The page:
Lived through a trauma lately? If you can't get back to being yourself even several months later, it might mean that you've developed post-traumatic stress disorder (PTSD). 

What is post-traumatic stress disorder (PTSD)?

Post-traumatic stress disorder (PTSD) is an anxiety disorder that can occur after any event that places us in danger, or where we witness other people suffering or dying. In some cases even hearing about an unexpected loss or harm of a close friend or family member can lead to PTSD. 

How do I know if I have PTSD? 

Most people have symptoms of emotional shock and distress directly following or soon after a traumatic incident. These symptoms often lessen by themselves over the course of a few weeks. But around one in three people experience ongoing symptoms that don't alleviate or even get worse, and this can mean you have post-traumatic stress disorder.  

In around 15 per cent of cases PTSD symptoms an be delayed by six months or even years, called 'delayed-onset PTSD'. Or in some cases, symptoms vanish, only to return later. 

Complex PTSD

Complex PTSD, or 'c-PTSD', is a newer diagnosis now recognised by the NHS. It means you have similar symptoms to general PTSD, but not because of recent trauma. Instead you experienced ongoing traumatisation as a child, such as neglect, harm, or aggression. 

Symptoms to look for

The three main symptoms of PTSD are re-experiencing, avoidance, and hypervigilance. 

  • Re-experiencing can be flashbacks or nightmares that can be so realistic you feel you are reliving the experience. You may even feel the emotional and physical sensations associated with the event.
  • Avoidance occurs when it is too upsetting to relive the experience over and over. So you distract yourself by avoiding any place, person, or thing that reminds you of the trauma, or by 'emotional numbing'.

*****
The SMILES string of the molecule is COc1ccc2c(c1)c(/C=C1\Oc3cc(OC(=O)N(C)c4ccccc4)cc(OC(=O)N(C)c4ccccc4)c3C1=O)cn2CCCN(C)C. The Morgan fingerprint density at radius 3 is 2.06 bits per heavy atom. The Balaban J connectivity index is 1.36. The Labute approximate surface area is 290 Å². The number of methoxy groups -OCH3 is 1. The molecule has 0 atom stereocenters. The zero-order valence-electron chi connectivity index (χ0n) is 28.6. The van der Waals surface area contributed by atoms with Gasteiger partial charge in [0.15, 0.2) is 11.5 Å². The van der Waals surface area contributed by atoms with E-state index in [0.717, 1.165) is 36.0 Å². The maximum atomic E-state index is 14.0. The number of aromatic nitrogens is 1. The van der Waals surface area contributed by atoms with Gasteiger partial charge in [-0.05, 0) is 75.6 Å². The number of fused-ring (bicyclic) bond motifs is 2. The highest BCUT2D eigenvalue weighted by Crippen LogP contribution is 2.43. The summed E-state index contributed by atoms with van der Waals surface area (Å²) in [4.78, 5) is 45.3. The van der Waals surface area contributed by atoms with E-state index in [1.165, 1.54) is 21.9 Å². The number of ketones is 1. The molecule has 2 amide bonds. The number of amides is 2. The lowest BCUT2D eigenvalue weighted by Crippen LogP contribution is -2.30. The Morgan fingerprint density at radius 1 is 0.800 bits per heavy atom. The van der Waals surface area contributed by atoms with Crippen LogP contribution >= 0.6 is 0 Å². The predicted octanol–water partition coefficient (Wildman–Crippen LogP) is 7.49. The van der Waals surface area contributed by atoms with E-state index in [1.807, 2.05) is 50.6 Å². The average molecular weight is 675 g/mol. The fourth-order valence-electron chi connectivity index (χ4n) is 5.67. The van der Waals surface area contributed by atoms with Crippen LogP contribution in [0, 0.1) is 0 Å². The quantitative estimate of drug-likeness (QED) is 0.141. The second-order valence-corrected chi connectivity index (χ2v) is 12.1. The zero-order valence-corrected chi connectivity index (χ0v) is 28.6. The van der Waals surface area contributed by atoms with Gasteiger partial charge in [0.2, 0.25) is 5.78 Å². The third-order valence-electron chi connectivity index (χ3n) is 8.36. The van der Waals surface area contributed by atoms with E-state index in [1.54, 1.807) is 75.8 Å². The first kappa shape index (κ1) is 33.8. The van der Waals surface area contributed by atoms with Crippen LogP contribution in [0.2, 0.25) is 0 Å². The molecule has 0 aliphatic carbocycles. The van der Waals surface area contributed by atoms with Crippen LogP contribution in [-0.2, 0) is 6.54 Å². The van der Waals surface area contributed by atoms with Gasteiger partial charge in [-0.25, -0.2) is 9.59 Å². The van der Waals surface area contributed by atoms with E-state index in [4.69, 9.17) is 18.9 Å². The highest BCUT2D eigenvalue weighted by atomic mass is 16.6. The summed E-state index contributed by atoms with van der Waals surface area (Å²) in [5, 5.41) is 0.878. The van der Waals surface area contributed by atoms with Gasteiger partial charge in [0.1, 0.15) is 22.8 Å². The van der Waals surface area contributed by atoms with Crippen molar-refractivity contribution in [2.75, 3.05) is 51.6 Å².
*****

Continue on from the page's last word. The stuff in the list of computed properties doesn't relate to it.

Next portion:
• Hypervigilance , or 'hyperarousal', means constantly having your guard raised and being on the lookout. You may find it particularly difficult to relax or sleep, and other people may notice your jumpiness and irritable state. 

Other PTSD symptoms can include:

  • anxiety
  • depression
  • dissociation 
  • emotional dysregulation
  • low self-worth
  • phobias
  • physical symptoms (sweating, headaches, dizziness, shaking, chest pain, stomach upset)
  • relationship problems
  • self-harm
  • substance misuse.

PTSD counselling - what works?

Cognitive behavioural therapy (CBT) is a type of psychotherapy that helps you gain control and change the cycle of negative thinking and emotions, and it is recommended by NICE for the treatment of PTSD.In some cases your CBT practitioner might also use exposure therapy in your treatment. 

Trauma-informed counselling can help you to explore your problems through deep listening and helpful questioning.

Eye Movement Desensitisation and Reprocessing (EMDR) is a popular and effective treatment for PTSD. It is also recommended by the WHO's diagnositic guide the ICD-11 for complex post-traumatic stress disorder (c-PTSD).2

Do I need to take medication?

Medication is not a required treatment for PTSD. But in the event your PTSD therapist feels you could benefit from medication to help you with your depression and anxiety, and allow your symptoms to abate enough that talk therapy can be more effective, they will refer you on to a psychiatrist

Help for PTSD at Harley Therapy™ London

Our experienced and compassionate PTSD therapists understand what you are going through. And you are in safe hands. We only provide you with expert accredited psychotherapists and counselling psychologists trained at top institutions and with a minimum of ten years experience.  Give us a call or book an assessment online now. 

Further reading 

Footnotes
1https://www.nice.org.uk/guidance/ng116/chapter/Recommendations
2Karatzias T, Murphy P, Cloitre M, Bisson J, Roberts N, Shevlin M, Hyland P, Maercker A, Ben-Ezra M, Coventry P, Mason-Roberts S, Bradley A, Hutton P. Psychological interventions for ICD-11 complex PTSD symptoms: systematic review and meta-analysis. Psychol Med. 2019 Aug;49(11):1761-1775. doi: 10.1017/S0033291719000436. Epub 2019 Mar 12. PMID: 30857567. 

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Updated Nov 2, 2023 by Dr. Sheri Jacobson Dr Sheri Jacobson





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Typical events that might lead to PTSD:

  • Serious accidents
  • Violent personal assault
  • Military combat
  • Terrorist attack
  • Natural disaster
  • Being diagnosed with a life-threatening illness.

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